﻿ C – Macro to find maximum/minimum of two numbers

C Language: C program to define Macro to find maximum/minimum of two numbers

C – Macro to find maximum/minimum of two numbers.

In computer programming, a macro is a rule or pattern that specifies how a certain input should be mapped to a replacement output. Applying a macro to an input is known as macro expansion.

Here are the macros for maximum and minimum:

#define MAX(x, y) ((x) > (y) ? (x) : (y))

#define MIN(x, y) ((x) < (y) ? (x) : (y))

Example:

Code:

``````# include <stdio.h>

#define MAX(x, y) ((x) > (y) ? (x) : (y))
#define MIN(x, y) ((x) < (y) ? (x) : (y))

int main() {
int a = 45, b = 34;
printf("The Maximum of %d and %d is %d\n", a, b, MAX(a, b));
printf("The Minimum of %d and %d is %d\n", a, b, MIN(a, b));
return 0;
}
``````

Output:

```The Maximum of 45 and 34 is 45
The Minimum of 45 and 34 is 34
```

In the above code, the MAX and MIN macros are defined using the ternary operator to check which of the two numbers is larger or smaller. The macros take two arguments x and y, representing the two numbers to be compared.

The main() function calls the macros with two integer values a and b, and the results are printed to the console.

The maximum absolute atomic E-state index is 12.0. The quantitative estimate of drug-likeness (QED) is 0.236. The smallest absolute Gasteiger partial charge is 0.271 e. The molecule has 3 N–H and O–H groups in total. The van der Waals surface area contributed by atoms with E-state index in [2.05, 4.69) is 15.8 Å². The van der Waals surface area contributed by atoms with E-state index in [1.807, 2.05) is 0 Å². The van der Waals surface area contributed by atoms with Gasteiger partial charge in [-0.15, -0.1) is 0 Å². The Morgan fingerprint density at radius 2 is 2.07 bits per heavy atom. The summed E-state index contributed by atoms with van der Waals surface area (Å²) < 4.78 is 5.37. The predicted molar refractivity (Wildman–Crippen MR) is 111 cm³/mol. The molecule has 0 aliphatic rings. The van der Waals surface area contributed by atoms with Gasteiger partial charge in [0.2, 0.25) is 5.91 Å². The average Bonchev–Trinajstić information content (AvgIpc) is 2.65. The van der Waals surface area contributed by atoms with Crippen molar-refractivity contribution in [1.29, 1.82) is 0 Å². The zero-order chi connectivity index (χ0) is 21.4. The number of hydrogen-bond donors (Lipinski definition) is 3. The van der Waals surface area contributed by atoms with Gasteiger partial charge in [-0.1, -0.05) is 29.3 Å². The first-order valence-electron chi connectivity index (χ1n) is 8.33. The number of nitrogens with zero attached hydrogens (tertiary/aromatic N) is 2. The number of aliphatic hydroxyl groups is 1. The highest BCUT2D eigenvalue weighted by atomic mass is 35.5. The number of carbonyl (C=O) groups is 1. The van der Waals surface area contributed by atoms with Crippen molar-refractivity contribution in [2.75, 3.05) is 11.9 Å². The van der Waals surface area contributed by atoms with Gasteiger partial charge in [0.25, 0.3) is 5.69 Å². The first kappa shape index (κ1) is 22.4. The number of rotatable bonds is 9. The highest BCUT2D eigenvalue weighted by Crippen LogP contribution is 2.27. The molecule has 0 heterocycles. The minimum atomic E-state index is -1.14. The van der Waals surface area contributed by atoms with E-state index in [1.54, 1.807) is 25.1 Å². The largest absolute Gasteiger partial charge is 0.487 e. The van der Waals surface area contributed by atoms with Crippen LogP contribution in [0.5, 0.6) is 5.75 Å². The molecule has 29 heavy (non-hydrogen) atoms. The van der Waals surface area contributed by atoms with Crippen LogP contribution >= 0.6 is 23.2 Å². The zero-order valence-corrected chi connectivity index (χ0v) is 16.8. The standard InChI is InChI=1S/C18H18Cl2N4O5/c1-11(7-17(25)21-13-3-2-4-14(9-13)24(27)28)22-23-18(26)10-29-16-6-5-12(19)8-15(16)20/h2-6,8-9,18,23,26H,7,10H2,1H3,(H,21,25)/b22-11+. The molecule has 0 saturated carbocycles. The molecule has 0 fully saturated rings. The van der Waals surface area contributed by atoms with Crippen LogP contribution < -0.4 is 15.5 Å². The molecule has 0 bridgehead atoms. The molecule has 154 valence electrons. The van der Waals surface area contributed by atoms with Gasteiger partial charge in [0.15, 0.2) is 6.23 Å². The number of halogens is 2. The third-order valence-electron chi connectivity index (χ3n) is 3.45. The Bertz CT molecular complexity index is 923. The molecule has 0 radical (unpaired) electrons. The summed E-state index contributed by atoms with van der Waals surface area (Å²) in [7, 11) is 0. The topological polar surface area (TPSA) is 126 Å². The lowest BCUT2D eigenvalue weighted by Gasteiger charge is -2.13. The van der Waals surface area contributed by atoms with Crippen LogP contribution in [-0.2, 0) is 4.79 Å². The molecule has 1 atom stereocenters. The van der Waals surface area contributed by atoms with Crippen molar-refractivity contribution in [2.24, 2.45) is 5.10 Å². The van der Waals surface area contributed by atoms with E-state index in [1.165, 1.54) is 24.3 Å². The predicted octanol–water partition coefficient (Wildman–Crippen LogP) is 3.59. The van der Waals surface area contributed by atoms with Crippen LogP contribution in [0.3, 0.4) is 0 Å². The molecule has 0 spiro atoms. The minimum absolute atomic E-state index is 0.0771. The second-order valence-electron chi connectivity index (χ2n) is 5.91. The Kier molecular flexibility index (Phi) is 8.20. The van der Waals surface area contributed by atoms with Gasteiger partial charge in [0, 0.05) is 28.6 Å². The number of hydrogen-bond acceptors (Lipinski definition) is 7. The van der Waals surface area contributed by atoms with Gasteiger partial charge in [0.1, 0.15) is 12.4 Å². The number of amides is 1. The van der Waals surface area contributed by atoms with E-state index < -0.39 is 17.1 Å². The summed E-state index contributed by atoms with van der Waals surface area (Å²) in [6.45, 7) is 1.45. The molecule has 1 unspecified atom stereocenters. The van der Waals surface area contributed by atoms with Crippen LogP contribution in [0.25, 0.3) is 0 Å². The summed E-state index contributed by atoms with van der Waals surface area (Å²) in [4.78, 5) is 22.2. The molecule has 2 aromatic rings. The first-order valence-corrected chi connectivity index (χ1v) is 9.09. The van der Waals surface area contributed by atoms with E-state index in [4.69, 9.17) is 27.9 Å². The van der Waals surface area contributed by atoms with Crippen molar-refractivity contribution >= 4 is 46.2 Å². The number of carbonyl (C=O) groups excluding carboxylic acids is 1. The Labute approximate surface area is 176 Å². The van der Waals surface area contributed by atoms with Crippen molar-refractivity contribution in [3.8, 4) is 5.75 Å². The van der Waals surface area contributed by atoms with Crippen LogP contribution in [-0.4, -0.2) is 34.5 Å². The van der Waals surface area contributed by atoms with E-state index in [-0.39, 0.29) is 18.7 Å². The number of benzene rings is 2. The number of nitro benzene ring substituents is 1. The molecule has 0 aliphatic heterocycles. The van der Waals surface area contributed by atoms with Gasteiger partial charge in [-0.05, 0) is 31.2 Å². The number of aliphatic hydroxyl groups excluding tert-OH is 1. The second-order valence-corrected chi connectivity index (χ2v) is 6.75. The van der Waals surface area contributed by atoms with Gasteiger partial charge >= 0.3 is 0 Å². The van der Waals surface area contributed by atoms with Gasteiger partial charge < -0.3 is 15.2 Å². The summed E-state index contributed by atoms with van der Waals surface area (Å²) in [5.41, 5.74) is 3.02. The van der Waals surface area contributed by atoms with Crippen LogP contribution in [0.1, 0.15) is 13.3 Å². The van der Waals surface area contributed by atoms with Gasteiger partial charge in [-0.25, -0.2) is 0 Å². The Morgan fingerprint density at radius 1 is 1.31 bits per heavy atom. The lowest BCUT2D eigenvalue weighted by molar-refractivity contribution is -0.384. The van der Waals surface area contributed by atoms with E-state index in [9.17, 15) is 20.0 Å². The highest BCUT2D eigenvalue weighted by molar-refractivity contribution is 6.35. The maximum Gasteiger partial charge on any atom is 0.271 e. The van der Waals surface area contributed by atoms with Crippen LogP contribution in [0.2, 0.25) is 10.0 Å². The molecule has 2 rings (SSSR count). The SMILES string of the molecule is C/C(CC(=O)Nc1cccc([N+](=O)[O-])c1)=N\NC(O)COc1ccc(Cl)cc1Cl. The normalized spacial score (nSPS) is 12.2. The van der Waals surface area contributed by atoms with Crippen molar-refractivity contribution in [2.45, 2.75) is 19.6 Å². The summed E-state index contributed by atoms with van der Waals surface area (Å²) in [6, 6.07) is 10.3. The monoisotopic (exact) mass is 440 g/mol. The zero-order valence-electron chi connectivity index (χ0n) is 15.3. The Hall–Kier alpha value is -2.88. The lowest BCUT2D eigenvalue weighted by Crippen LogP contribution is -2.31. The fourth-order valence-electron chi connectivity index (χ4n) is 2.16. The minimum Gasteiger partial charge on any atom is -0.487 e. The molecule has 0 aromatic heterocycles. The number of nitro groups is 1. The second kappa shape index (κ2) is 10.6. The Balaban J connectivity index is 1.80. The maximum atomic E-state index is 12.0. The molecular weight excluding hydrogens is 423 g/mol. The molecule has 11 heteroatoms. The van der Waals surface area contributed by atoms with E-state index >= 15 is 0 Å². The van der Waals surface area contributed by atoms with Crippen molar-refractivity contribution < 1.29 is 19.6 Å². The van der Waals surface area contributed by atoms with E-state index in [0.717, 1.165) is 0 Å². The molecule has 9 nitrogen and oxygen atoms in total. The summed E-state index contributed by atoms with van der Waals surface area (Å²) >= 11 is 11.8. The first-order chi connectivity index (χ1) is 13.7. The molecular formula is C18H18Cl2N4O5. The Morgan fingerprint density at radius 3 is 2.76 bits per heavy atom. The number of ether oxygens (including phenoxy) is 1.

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C Programming: Tips of the Day

C Programming - How do you pass a function as a parameter in C?

Declaration

A prototype for a function which takes a function parameter looks like the following:

```void func ( void (*f)(int) );
```

This states that the parameter f will be a pointer to a function which has a void return type and which takes a single int parameter. The following function (print) is an example of a function which could be passed to func as a parameter because it is the proper type:

```void print ( int x ) {
printf("%d\n", x);
}
```

Function Call

When calling a function with a function parameter, the value passed must be a pointer to a function. Use the function's name (without parentheses) for this:

```func(print);
```

would call func, passing the print function to it.

Function Body

As with any parameter, func can now use the parameter's name in the function body to access the value of the parameter. Let's say that func will apply the function it is passed to the numbers 0-4. Consider, first, what the loop would look like to call print directly:

```for ( int ctr = 0 ; ctr < 5 ; ctr++ ) {
print(ctr);
}
```

Since func's parameter declaration says that f is the name for a pointer to the desired function, we recall first that if f is a pointer then *f is the thing that f points to (i.e. the function print in this case). As a result, just replace every occurrence of print in the loop above with *f:

```void func ( void (*f)(int) ) {
for ( int ctr = 0 ; ctr < 5 ; ctr++ ) {
(*f)(ctr);
}
}
```

Ref : https://bit.ly/3skw9Um